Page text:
Moving Forward with Planter Technology
Tony Hegemann has been in the equipment business his entire life. And it’s taken that long to find the right technology to meet challenges he faces in the field.
By Jamie Cole | Photos By Jamie Cole
Tony Hegemann is in the shop near some of the fields he farms in Newman Grove, Nebraska, doing business with other farmers and getting ready to take care of some of his own. The shop doubles as Hegemann Sunflower Sales and Service LLC, a short-line equipment dealership founded by Tony’s father in 1971. “Our goal was to help people, and still do our farming side of it, too,” says Tony.
Today, Tony is still helping people. He wears a headset pretty much all day long, listening for other farmers who may need the attentive brand of customer service he inherited from his father. The dealership mostly trades online. That’s a good thing, since the shop floor is dominated at the moment by a 48-row beast that’s about to take to the fields.
Tony is in his first season with a Fendt® Momentum™ planter, and this massive specimen is a far cry from his first experience with a planter, which he got when he was five years old.
“My dad told me, ‘You’re not gonna get your corn planter until you know your ABCs,’” says Tony. “So I got my ABCs done, and I got my corn planter.”
It takes a minute to realize he’s talking about a toy. That becomes clear when he describes the grain bin system he built to go with it, a collection of wooden spools he was gluing to the floor, when his mom interrupted him. “You can’t glue that to the floor,” he recalls her saying, with a big laugh. “I was gluing it all together, I was making one,” he says. “I was my own engineer already, following dad’s footsteps.”
On a day like today, though, it might be good to just glue everything down. It’s time to plant; no time to waste, as per usual when planting season comes around. But when Tony opens the shop door, the wind whips in fast. It’s a steady 20 miles an hour, gusting to 35 or more. His recent upgrade in planter technology lets him move confidently into the field.
“It’s kind of up to you as the farmer to get that seed placed right,” he says. So, on a day like today, with the wind screaming, “you like to have your ducks in a row,” he says.
That doesn’t seem to be a problem for Tony. “I grew up learning to multitask,” he says. At its peak, Hegemann Sunflower Sales and Service was distributing for 75 companies, including the iconic Sunflower brand out of Beloit, Kansas, that is the family business namesake. The inventory for sale on TractorHouse.com is still diverse.
But given the conditions today, “helping people” might be the easiest, most pleasant part of Tony’s planting season. “Farming in Nebraska is a real challenge because we’re not flat,” says Tony. And, “it’s not high-grade soil.” Tony farms corn and soybeans, full rotation. “And, we do some cover crops to preserve the soil,” he says, noting again the “trials and tribulations of weather today.”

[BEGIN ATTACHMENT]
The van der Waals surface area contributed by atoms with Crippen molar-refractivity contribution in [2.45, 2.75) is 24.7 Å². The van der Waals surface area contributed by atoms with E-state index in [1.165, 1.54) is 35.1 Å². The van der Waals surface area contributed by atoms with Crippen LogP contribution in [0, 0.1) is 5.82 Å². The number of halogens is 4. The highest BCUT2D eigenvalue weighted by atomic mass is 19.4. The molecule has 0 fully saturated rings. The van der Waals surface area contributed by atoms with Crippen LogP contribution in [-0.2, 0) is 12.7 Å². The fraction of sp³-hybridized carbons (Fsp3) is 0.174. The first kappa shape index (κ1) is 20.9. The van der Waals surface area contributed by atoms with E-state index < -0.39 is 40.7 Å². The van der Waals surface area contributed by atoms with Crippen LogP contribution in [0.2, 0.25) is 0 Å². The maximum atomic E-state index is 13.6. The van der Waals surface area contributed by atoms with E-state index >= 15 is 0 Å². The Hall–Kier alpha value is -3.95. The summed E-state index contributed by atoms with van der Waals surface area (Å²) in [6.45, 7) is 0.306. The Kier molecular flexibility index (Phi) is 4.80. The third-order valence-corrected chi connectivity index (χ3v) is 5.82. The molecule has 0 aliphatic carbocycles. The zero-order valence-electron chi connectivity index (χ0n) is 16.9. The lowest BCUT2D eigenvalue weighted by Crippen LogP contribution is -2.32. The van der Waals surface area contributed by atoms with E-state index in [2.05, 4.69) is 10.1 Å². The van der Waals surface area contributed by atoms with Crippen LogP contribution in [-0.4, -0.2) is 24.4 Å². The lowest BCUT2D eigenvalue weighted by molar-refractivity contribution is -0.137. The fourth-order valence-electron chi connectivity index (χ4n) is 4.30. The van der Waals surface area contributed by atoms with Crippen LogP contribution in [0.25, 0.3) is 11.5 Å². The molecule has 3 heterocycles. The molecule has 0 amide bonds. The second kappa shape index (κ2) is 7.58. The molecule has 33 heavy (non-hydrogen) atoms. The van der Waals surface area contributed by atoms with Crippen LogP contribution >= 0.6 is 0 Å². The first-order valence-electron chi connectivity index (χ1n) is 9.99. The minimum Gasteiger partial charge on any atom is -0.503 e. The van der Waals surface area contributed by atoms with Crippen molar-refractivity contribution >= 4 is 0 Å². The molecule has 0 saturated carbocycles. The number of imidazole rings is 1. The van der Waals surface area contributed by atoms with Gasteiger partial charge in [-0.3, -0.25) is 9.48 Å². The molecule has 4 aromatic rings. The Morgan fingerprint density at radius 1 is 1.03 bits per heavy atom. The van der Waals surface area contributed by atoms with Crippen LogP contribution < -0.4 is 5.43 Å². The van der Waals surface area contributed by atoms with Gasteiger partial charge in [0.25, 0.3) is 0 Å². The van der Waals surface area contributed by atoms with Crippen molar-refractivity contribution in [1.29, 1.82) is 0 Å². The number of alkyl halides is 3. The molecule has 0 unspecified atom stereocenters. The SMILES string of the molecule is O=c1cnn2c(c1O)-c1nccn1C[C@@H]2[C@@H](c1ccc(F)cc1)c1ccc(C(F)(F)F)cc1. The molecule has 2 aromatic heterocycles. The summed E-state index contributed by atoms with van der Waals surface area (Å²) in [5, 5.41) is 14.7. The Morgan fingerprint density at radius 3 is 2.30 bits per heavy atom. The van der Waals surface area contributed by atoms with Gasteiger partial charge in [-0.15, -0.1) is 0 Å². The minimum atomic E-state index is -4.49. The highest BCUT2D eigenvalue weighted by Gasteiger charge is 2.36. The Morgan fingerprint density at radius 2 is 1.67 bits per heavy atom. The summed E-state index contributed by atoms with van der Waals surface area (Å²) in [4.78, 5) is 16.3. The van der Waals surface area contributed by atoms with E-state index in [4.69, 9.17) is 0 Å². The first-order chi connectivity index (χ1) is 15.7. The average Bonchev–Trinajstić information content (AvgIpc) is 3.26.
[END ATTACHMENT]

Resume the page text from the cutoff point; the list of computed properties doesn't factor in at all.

Some of the soils, “We no-till, some we will do a deep ripping, just a single pass,” he says. All the prep and planting lend way to the stress of the growing season, when Nebraska becomes “the irrigation capital of the world,” he says, in July and August.
Cover crops and conservation efforts also help mitigate the vast differences in soil structure from one plot to another. “It’s crazy how you can drive ten miles and the soil structure changes, from sandy to heavy clay,” he says. Meanwhile, he says he envies the farmers further east in corn country. “I don’t want to pick on Illinois, but that would be great, farming there,” he laughs. “You don’t have those ditches and slopes to worry about. We are 18% slope one way 15 the other way,” he says. “We have to slow down for these deep canyon ditches; we’re not flat like…” he pauses, laughs: “Illinois.”
Tony says his favorite part of farming is probably on the Hegemann Sunflower Sales and Service business side. “I take joy in helping somebody with a piece of equipment that helps their farm thrive,” he says. And on his own farm? “When we’re harvesting and I’m sitting in the combine, that’s my favorite time of farming,” he says.
“Planting is good, when all is good,” he laughs. “If we step back a few years, I don’t like to say it this way, but all we had was a set of idiot lights in front of us. It was a blinking light. And it said that you’re dropping seed,” he says. “Honestly, we didn’t know what we were doing unless we got a pocket knife out and went out there and dug to see if all the seeds are laying uniform.”
The challenges of farming on a slope, the time demands of beating weather to get the crop in the ground, and the yield consequences of improper seed depth and singulation all got Tony’s engineering gears turning. “I was to the point where I was almost going to build my own planter,” he says.
You get the feeling he could do it, but Tony finally found the right match for his challenges. “The planter… is the foundation of the farm,” he says. “Get that right, then you’re sailing good.”